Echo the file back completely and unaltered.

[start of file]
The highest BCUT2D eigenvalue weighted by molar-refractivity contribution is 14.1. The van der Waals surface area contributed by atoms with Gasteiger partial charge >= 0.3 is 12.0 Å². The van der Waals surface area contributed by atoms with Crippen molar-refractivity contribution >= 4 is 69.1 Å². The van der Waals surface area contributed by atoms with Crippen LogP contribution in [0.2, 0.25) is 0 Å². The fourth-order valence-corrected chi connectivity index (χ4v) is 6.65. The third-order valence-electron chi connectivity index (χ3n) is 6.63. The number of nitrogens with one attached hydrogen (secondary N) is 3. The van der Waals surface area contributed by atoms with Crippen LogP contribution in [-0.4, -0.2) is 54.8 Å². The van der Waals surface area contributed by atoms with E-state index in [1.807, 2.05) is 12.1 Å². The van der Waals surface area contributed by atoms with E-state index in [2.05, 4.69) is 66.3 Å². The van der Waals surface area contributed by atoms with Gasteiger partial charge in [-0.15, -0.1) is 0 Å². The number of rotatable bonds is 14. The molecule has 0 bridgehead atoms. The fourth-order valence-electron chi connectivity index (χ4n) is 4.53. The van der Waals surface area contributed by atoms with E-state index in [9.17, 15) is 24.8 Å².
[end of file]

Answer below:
The highest BCUT2D eigenvalue weighted by molar-refractivity contribution is 14.1. The van der Waals surface area contributed by atoms with Gasteiger partial charge >= 0.3 is 12.0 Å². The van der Waals surface area contributed by atoms with Crippen molar-refractivity contribution >= 4 is 69.1 Å². The van der Waals surface area contributed by atoms with Crippen LogP contribution in [0.2, 0.25) is 0 Å². The fourth-order valence-corrected chi connectivity index (χ4v) is 6.65. The third-order valence-electron chi connectivity index (χ3n) is 6.63. The number of nitrogens with one attached hydrogen (secondary N) is 3. The van der Waals surface area contributed by atoms with Crippen LogP contribution in [-0.4, -0.2) is 54.8 Å². The van der Waals surface area contributed by atoms with E-state index in [1.807, 2.05) is 12.1 Å². The van der Waals surface area contributed by atoms with E-state index in [2.05, 4.69) is 66.3 Å². The van der Waals surface area contributed by atoms with Gasteiger partial charge in [-0.15, -0.1) is 0 Å². The number of rotatable bonds is 14. The molecule has 0 bridgehead atoms. The fourth-order valence-electron chi connectivity index (χ4n) is 4.53. The van der Waals surface area contributed by atoms with E-state index in [9.17, 15) is 24.8 Å².